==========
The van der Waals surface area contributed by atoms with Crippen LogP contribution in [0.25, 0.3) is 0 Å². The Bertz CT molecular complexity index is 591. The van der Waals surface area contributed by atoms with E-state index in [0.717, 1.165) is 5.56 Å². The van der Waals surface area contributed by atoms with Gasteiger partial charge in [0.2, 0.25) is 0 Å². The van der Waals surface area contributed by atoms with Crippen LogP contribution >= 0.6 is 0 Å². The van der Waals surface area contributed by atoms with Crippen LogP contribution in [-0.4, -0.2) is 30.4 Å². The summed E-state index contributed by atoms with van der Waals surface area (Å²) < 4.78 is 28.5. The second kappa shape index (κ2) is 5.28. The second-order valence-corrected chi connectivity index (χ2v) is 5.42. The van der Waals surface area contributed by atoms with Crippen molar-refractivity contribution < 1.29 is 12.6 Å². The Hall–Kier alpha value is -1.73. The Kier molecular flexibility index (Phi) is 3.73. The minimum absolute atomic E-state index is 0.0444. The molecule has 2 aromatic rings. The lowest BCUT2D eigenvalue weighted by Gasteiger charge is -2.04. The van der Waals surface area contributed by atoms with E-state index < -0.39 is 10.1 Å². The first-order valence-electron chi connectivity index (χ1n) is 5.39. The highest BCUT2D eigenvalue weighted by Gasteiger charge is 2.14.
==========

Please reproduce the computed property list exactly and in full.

The van der Waals surface area contributed by atoms with Crippen LogP contribution in [0.25, 0.3) is 0 Å². The Bertz CT molecular complexity index is 591. The van der Waals surface area contributed by atoms with E-state index in [0.717, 1.165) is 5.56 Å². The van der Waals surface area contributed by atoms with Gasteiger partial charge in [0.2, 0.25) is 0 Å². The van der Waals surface area contributed by atoms with Crippen LogP contribution >= 0.6 is 0 Å². The van der Waals surface area contributed by atoms with Crippen LogP contribution in [-0.4, -0.2) is 30.4 Å². The summed E-state index contributed by atoms with van der Waals surface area (Å²) < 4.78 is 28.5. The second kappa shape index (κ2) is 5.28. The second-order valence-corrected chi connectivity index (χ2v) is 5.42. The van der Waals surface area contributed by atoms with Crippen molar-refractivity contribution < 1.29 is 12.6 Å². The Hall–Kier alpha value is -1.73. The Kier molecular flexibility index (Phi) is 3.73. The minimum absolute atomic E-state index is 0.0444. The molecule has 2 aromatic rings. The lowest BCUT2D eigenvalue weighted by Gasteiger charge is -2.04. The van der Waals surface area contributed by atoms with E-state index < -0.39 is 10.1 Å². The first-order valence-electron chi connectivity index (χ1n) is 5.39. The highest BCUT2D eigenvalue weighted by Gasteiger charge is 2.14.